When I was planning a fall trip to Zion National Park in southwestern Utah I thought I would see rocks, rocks, and more rocks and did not think that the flora would be of much interest. I was very wrong and found instead a beautiful and interesting array of plant life.
Zion lies on the Colorado Plateau bordering the Basin and Range Province so has plants from both regions. Uplift, erosion, and sedimentation have resulted in elevations from 3,600 to 8,700 feet, providing many diverse environments including high plateaus, canyons, deserts, slickrock, wetlands, and hanging gardens. Each area has its own characteristic vegetation so that Zion contains over 800 different species of trees, shrubs, and herbaceous plants. Here is a sampling of the wildflowers you might find if you visited during September.
At lower elevations the most conspicuous plant is Sacred Datura (Datura wrightii) with its large white flowers and gray foliage that smells like a wet dog. The seeds and flowers of the plants contain alkaloids such as scopolamine, hyoscyamine, and atropine and so are poisonous and hallucinogenic.
The beautiful white flowers, appearing from spring through autumn, are sometimes tinted with shades of lavender and are sweetly scented.
The buds of Sacred Datura are long and thin and open in late afternoon or evening.
The fruit is relatively large and spiny.
The lovely lemon yellow flowers of Yellow Camissonia (Camissonia multijuga) open during the day and remain open in the evening long enough to attract hawkmoths although they are also pollinated by bees and other insects. The plants my be found on the lower slopes of the Watchman trail.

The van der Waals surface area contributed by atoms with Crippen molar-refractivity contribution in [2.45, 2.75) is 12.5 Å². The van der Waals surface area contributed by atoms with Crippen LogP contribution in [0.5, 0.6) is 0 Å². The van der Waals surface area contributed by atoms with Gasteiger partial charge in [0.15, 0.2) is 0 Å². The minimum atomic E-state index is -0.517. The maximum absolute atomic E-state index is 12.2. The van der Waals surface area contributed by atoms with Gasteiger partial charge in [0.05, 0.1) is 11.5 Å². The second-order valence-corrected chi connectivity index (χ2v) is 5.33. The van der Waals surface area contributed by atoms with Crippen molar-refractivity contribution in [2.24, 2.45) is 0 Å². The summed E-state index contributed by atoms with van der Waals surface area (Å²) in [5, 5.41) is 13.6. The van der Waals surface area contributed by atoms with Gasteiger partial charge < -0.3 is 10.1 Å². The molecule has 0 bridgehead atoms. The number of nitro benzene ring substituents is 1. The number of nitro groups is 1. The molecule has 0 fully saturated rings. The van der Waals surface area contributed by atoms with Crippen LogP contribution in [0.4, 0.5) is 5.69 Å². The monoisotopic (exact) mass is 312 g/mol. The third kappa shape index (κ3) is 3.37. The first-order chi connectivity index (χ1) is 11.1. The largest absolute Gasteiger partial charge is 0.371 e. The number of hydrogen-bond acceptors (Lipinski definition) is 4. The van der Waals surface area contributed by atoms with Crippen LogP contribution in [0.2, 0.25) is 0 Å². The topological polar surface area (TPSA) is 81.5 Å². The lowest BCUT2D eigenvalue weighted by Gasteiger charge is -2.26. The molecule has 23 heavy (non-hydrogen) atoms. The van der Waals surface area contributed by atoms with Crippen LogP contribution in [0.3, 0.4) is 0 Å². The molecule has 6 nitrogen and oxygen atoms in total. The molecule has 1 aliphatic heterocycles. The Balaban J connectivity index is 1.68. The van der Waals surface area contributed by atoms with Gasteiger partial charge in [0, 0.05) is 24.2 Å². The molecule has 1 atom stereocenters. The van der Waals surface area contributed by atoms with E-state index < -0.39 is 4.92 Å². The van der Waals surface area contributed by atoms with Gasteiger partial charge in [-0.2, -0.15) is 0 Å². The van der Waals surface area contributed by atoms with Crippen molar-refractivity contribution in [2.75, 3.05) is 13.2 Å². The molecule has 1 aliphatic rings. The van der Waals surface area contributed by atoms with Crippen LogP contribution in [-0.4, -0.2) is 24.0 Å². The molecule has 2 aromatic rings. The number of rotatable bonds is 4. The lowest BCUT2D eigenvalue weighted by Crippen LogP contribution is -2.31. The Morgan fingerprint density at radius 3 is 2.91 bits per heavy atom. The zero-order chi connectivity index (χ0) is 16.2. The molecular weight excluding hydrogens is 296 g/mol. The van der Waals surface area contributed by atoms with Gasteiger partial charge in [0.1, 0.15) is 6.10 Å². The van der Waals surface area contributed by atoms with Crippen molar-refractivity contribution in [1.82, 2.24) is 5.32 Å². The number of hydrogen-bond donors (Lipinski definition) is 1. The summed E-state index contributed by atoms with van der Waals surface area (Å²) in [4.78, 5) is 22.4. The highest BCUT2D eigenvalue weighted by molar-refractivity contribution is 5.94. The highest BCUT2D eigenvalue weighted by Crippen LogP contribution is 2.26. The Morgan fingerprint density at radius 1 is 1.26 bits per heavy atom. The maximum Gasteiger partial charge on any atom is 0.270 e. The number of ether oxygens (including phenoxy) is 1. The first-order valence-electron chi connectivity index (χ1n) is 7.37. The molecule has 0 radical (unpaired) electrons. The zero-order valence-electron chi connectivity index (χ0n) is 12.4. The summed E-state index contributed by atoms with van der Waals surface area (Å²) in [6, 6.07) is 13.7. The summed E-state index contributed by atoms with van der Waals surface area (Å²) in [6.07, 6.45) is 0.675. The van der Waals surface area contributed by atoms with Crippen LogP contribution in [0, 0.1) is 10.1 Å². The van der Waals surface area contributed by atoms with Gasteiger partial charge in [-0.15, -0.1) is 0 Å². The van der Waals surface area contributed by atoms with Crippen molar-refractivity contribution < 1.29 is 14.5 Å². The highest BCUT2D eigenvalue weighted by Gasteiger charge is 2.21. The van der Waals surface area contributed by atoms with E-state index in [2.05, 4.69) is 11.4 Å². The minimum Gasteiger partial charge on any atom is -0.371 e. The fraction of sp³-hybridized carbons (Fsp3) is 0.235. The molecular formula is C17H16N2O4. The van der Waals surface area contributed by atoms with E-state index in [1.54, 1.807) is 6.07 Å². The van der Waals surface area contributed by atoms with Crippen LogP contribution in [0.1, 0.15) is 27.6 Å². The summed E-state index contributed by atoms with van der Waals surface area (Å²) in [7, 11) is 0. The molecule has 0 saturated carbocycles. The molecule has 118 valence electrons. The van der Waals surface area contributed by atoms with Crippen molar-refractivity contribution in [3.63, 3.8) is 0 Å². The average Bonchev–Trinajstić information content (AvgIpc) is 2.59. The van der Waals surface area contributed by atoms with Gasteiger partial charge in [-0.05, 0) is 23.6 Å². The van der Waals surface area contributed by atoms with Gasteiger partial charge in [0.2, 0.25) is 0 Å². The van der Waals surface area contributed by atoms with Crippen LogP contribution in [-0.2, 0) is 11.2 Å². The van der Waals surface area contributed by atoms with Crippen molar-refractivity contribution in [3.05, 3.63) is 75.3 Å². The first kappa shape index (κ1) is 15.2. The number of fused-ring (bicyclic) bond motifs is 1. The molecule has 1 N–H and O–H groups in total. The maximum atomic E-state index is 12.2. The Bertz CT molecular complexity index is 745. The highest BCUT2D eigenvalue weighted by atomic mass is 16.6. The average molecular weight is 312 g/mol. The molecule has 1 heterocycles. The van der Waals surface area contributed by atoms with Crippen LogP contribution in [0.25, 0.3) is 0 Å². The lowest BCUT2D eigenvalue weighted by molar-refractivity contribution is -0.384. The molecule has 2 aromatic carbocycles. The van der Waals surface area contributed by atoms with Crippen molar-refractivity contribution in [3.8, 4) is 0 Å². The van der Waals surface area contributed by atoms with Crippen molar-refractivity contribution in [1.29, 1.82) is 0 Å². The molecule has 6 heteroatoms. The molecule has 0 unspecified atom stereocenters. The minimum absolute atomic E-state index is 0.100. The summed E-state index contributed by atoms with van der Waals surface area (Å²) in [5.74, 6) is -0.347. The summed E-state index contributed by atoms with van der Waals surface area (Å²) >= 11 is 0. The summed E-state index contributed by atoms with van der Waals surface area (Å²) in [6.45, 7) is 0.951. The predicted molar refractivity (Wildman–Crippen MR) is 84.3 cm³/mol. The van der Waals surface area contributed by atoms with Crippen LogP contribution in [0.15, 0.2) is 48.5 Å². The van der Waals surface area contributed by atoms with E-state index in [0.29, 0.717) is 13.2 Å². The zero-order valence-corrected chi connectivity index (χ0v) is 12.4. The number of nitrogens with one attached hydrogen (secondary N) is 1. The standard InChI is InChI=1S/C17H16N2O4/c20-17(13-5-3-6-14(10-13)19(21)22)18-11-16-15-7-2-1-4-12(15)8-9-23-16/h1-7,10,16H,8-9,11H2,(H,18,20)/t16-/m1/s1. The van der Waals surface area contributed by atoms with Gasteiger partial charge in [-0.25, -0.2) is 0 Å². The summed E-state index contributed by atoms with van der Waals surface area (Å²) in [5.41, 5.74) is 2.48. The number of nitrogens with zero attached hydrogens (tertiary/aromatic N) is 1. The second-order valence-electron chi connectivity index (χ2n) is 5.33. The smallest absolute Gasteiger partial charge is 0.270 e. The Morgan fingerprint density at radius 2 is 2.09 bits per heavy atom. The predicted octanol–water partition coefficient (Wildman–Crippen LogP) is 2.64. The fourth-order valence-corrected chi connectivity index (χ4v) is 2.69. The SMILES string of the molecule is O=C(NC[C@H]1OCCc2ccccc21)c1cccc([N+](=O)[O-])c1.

Two types of Yucca grow in the lower elevations especially in sandy sites. Both bloom in the spring but they make a strong statement in the landscape all season due to their architectural qualities. Yucca utahensis is the most common and may form large colonies.
Spanish Bayonet/Datil yucca (Yucca baccata) contains strong fibers in its leaves that Indians used for such diverse items as thread, cloth, baskets, mats, and sandals. The berries were used to make a sweet soup.
The curly strings on the edges of the leaves add to the over all attractiveness of the plant.
Paintbrush (Castilleja sp) usually blooms in lower elevations in the spring but reblooms in the fall.
Its bright scarlet bracts and sepals that appear to be the flowers are just as welcome in the fall although they are not as robust as the early ones.
Button brittlebush (Encelia frutescens) grows well in the shrub land of lower elevations in early and late summer. It is one of the first plants to establish itself in a disturbed or burned area.
The flowers are unusual because they look like the center of a daisy, that is, a daisy without its outer white ray petals.
Fragrant sand verbena (Abronia fragrans) likes sandy sites. It opens its delicate flowers late in the day or in the evening when it can attract hawkeye moths.
Purple asters bloom in many places in the park including the areas where people walk and damage the environment.